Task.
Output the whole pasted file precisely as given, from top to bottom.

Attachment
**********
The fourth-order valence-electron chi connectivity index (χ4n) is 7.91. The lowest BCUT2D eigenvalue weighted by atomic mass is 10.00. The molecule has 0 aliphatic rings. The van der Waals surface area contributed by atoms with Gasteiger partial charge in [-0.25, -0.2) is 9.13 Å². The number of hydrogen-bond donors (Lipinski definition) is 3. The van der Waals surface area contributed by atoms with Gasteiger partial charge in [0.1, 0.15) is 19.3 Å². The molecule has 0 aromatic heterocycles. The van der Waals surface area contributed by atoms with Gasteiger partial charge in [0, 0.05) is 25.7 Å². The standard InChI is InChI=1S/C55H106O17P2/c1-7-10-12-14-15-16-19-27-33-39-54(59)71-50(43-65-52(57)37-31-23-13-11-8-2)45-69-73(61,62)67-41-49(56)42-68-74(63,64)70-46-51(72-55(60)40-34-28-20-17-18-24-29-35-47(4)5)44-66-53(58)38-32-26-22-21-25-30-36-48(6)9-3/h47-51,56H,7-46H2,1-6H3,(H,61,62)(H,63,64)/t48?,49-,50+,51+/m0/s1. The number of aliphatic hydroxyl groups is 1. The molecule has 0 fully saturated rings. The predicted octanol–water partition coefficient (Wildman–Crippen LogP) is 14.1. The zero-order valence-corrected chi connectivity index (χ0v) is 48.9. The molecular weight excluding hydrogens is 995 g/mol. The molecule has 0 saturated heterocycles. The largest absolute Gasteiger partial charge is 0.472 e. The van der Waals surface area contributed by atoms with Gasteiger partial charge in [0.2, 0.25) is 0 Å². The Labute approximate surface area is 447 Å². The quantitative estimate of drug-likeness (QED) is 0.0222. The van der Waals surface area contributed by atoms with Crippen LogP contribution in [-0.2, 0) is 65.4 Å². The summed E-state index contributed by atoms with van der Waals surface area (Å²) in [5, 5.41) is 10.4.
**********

The fourth-order valence-electron chi connectivity index (χ4n) is 7.91. The lowest BCUT2D eigenvalue weighted by atomic mass is 10.00. The molecule has 0 aliphatic rings. The van der Waals surface area contributed by atoms with Gasteiger partial charge in [-0.25, -0.2) is 9.13 Å². The number of hydrogen-bond donors (Lipinski definition) is 3. The van der Waals surface area contributed by atoms with Gasteiger partial charge in [0.1, 0.15) is 19.3 Å². The molecule has 0 aromatic heterocycles. The van der Waals surface area contributed by atoms with Gasteiger partial charge in [0, 0.05) is 25.7 Å². The standard InChI is InChI=1S/C55H106O17P2/c1-7-10-12-14-15-16-19-27-33-39-54(59)71-50(43-65-52(57)37-31-23-13-11-8-2)45-69-73(61,62)67-41-49(56)42-68-74(63,64)70-46-51(72-55(60)40-34-28-20-17-18-24-29-35-47(4)5)44-66-53(58)38-32-26-22-21-25-30-36-48(6)9-3/h47-51,56H,7-46H2,1-6H3,(H,61,62)(H,63,64)/t48?,49-,50+,51+/m0/s1. The number of aliphatic hydroxyl groups is 1. The molecule has 0 fully saturated rings. The predicted octanol–water partition coefficient (Wildman–Crippen LogP) is 14.1. The zero-order valence-corrected chi connectivity index (χ0v) is 48.9. The molecular weight excluding hydrogens is 995 g/mol. The molecule has 0 saturated heterocycles. The largest absolute Gasteiger partial charge is 0.472 e. The van der Waals surface area contributed by atoms with Gasteiger partial charge in [0.2, 0.25) is 0 Å². The Labute approximate surface area is 447 Å². The quantitative estimate of drug-likeness (QED) is 0.0222. The van der Waals surface area contributed by atoms with Crippen LogP contribution in [-0.2, 0) is 65.4 Å². The summed E-state index contributed by atoms with van der Waals surface area (Å²) in [5, 5.41) is 10.4.